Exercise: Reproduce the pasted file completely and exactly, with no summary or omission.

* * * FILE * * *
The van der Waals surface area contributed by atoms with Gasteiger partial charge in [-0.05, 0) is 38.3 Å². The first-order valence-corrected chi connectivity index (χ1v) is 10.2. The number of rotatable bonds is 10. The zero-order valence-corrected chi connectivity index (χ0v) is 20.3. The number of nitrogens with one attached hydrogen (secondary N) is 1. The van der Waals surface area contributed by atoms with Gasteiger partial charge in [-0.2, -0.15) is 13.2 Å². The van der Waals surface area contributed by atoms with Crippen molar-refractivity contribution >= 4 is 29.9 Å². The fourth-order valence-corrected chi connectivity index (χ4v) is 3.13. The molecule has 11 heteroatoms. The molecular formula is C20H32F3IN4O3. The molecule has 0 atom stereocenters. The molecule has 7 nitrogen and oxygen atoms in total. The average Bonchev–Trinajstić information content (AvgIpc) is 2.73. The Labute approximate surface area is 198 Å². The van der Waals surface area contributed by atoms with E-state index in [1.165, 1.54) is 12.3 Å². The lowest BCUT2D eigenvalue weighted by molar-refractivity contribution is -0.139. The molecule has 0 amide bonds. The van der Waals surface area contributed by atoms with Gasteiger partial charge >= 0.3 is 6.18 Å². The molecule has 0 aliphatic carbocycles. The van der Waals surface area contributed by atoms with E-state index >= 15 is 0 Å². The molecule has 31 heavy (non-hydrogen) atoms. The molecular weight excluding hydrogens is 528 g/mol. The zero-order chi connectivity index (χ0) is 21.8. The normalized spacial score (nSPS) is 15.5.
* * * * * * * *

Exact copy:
The van der Waals surface area contributed by atoms with Gasteiger partial charge in [-0.05, 0) is 38.3 Å². The first-order valence-corrected chi connectivity index (χ1v) is 10.2. The number of rotatable bonds is 10. The zero-order valence-corrected chi connectivity index (χ0v) is 20.3. The number of nitrogens with one attached hydrogen (secondary N) is 1. The van der Waals surface area contributed by atoms with Gasteiger partial charge in [-0.2, -0.15) is 13.2 Å². The van der Waals surface area contributed by atoms with Crippen molar-refractivity contribution >= 4 is 29.9 Å². The fourth-order valence-corrected chi connectivity index (χ4v) is 3.13. The molecule has 11 heteroatoms. The molecular formula is C20H32F3IN4O3. The molecule has 0 atom stereocenters. The molecule has 7 nitrogen and oxygen atoms in total. The average Bonchev–Trinajstić information content (AvgIpc) is 2.73. The Labute approximate surface area is 198 Å². The van der Waals surface area contributed by atoms with E-state index in [1.165, 1.54) is 12.3 Å². The lowest BCUT2D eigenvalue weighted by molar-refractivity contribution is -0.139. The molecule has 0 amide bonds. The van der Waals surface area contributed by atoms with Gasteiger partial charge >= 0.3 is 6.18 Å². The molecule has 0 aliphatic carbocycles. The van der Waals surface area contributed by atoms with E-state index >= 15 is 0 Å². The molecule has 31 heavy (non-hydrogen) atoms. The molecular weight excluding hydrogens is 528 g/mol. The zero-order chi connectivity index (χ0) is 21.8. The normalized spacial score (nSPS) is 15.5.